Rachael: Yeah, that’s a great question. The thing with abuse survivors is there are often not real obvious signals. One survivor that I know kind of refers to it as flipping a switch. You can flip that switch and you can appear normal for the context that you need to, because that’s safer. If you allow yourself to be seen as hurting, or you allow some of that damage to be seen, you become vulnerable again. You’ve given someone access to you. And so survivors are very good at flipping the switch, at appearing very composed, very calm and not giving off any signals at all because it makes them more vulnerable if they do. And so the best thing really to do is to be able to signal in how you behave and in how you communicate that “hey, this matters!” Social media’s actually a relatively powerful tool for advocacy just for opening up the lines of communication. You know, you post on what you care about, right? So your facebook, your twitter – you know, are you posting on issues that matter? In a godly, healthy way, are you posting on issues that matter? Because if someone sees you start advocating, it makes them realize, ok wait a minute, that they care about this.They’re starting to understand. And so even those means of communication. Approaching church leaders and saying, “hey, what are our policies? Do we have a ministry to abuse survivors? How are we reaching out to these people?” You know if you had 25% of your congregation that was suffering from cancer, you would have a cancer ministry. If 25% of your congregation was in abject poverty, you would have a ministry, you know, to those members. Well 25% of the congregation is suffering devastating wounds that they are never going to disclose but that will continue to damage them until they reach healing. But, we have nothing for them. There’s no ministry for them. There’s nothing signaling that there’s a safe place. And so, just looking at very practical steps like that in how you communicate, and how you advocate, and how you use social media, and how you discuss these topics. You know, that makes a big difference. And then, looking at practical ways within the church community to signal to survivors that they’re safe and that they can come forward and that there’s help for them. Those are all very important things to begin doing because they’re not going to speak up until they see those signals first.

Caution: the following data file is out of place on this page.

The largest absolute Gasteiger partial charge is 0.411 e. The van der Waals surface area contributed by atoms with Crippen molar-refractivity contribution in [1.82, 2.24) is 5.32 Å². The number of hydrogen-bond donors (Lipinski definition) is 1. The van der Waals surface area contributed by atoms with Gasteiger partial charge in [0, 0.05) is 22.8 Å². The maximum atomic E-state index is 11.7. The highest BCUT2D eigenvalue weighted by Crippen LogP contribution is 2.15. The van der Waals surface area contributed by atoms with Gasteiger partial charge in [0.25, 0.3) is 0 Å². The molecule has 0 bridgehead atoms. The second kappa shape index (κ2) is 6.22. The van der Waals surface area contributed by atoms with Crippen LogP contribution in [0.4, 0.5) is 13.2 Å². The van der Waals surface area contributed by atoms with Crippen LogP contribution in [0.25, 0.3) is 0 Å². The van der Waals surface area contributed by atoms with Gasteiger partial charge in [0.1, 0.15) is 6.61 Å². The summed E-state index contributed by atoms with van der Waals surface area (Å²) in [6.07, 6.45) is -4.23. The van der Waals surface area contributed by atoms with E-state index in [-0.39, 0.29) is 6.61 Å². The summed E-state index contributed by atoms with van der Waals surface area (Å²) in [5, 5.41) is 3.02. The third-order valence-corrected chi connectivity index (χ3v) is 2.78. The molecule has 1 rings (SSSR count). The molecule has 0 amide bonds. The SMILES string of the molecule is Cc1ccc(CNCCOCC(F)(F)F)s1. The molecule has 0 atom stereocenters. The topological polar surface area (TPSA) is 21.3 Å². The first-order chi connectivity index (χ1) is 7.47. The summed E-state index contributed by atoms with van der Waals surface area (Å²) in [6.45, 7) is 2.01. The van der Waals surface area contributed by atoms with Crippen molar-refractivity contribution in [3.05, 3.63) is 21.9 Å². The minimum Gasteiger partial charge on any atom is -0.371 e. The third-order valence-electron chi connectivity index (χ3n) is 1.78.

Suzanne: Yeah, I think that’s the important point that I didn’t realize until sort of exploring this world, that it’s victims that are silenced. The very nature of sexual abuse is a silencer. It’s covered in shame and they have no… they’re depleted and they can’t come forward. And just knowing that fact, alters how you view the whole issue.

Rachael: Yeah, they really have to be pursued.

Suzanne: And that they are watching. Is this safe? Is this a safe place?

Rachael: Yeah and those general marks are really very true for domestic abuse survivors too. Abuse in any context, when you’ve experienced trauma, your perception of what’s normal and what’s safe is going to be radically altered and you’re not going to speak up until you know that you’re safe. And those are principles that really cross the trauma spectrum in general.

–AD BREAK–

Patrick: Yeah even as a guy, I know my brain is a little bit… well not all men’s brains are messed up or miswired or whatever but when someone tells me about a problem my solution is like, I gotta fix it, or here’s how you should fix it. And it comes up most often when I hear about my friends being harrassed, cat-called, or someone saying something or doing something that just makes them uncomfortable. And then I’m like, what’d you do? Did you hit him? Cause you should have punched him in the throat. Or did you tell somebody? And they so often just say, “I didn’t do anything.” “I didn’t know what to do.” “I felt powerless.” And my brain is “AH, do something, just speak up. And it’s something that I’m trying to train my brain to not get upset that they didn’t act in that scenario the way that I would have preferred them to act or the way that I want to act. And trying to build an empathy and understanding for what it’s like to even be in that situation because I think I’m just not aware of what it’s like.